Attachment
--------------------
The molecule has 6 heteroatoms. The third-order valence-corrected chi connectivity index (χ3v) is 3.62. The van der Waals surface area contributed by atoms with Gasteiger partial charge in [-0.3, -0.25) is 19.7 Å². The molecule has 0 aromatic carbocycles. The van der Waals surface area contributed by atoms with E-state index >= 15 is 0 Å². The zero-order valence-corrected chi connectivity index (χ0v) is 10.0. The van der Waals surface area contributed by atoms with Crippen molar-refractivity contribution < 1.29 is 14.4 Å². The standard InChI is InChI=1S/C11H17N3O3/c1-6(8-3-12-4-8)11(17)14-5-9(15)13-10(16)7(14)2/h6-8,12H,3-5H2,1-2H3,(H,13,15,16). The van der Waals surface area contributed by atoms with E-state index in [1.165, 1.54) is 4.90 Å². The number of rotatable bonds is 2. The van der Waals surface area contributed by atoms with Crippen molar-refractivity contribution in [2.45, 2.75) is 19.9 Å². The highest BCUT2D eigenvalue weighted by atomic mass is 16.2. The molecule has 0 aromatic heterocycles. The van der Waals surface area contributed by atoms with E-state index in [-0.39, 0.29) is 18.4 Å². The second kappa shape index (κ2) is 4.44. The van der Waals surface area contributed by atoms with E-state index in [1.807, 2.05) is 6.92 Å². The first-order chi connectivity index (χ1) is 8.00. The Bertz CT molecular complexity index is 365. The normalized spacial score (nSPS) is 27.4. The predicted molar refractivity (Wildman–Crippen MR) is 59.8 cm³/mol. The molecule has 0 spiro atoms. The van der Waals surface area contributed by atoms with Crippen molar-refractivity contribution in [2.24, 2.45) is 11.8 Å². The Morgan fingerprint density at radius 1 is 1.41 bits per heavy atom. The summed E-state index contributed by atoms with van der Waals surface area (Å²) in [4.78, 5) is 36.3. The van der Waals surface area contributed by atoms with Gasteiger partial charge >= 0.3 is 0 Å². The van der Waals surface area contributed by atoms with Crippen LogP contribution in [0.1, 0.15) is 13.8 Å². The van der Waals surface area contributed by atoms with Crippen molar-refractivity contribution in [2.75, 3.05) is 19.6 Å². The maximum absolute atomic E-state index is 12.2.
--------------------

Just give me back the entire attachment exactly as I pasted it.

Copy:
The molecule has 6 heteroatoms. The third-order valence-corrected chi connectivity index (χ3v) is 3.62. The van der Waals surface area contributed by atoms with Gasteiger partial charge in [-0.3, -0.25) is 19.7 Å². The molecule has 0 aromatic carbocycles. The van der Waals surface area contributed by atoms with E-state index >= 15 is 0 Å². The zero-order valence-corrected chi connectivity index (χ0v) is 10.0. The van der Waals surface area contributed by atoms with Crippen molar-refractivity contribution < 1.29 is 14.4 Å². The standard InChI is InChI=1S/C11H17N3O3/c1-6(8-3-12-4-8)11(17)14-5-9(15)13-10(16)7(14)2/h6-8,12H,3-5H2,1-2H3,(H,13,15,16). The van der Waals surface area contributed by atoms with E-state index in [1.165, 1.54) is 4.90 Å². The number of rotatable bonds is 2. The van der Waals surface area contributed by atoms with Crippen molar-refractivity contribution in [2.45, 2.75) is 19.9 Å². The highest BCUT2D eigenvalue weighted by atomic mass is 16.2. The molecule has 0 aromatic heterocycles. The van der Waals surface area contributed by atoms with E-state index in [-0.39, 0.29) is 18.4 Å². The second kappa shape index (κ2) is 4.44. The van der Waals surface area contributed by atoms with E-state index in [1.807, 2.05) is 6.92 Å². The first-order chi connectivity index (χ1) is 8.00. The Bertz CT molecular complexity index is 365. The normalized spacial score (nSPS) is 27.4. The predicted molar refractivity (Wildman–Crippen MR) is 59.8 cm³/mol. The molecule has 0 spiro atoms. The van der Waals surface area contributed by atoms with Crippen molar-refractivity contribution in [2.24, 2.45) is 11.8 Å². The Morgan fingerprint density at radius 1 is 1.41 bits per heavy atom. The summed E-state index contributed by atoms with van der Waals surface area (Å²) in [4.78, 5) is 36.3. The van der Waals surface area contributed by atoms with Gasteiger partial charge >= 0.3 is 0 Å². The van der Waals surface area contributed by atoms with Crippen LogP contribution in [0.1, 0.15) is 13.8 Å². The van der Waals surface area contributed by atoms with Crippen molar-refractivity contribution in [2.75, 3.05) is 19.6 Å². The maximum absolute atomic E-state index is 12.2.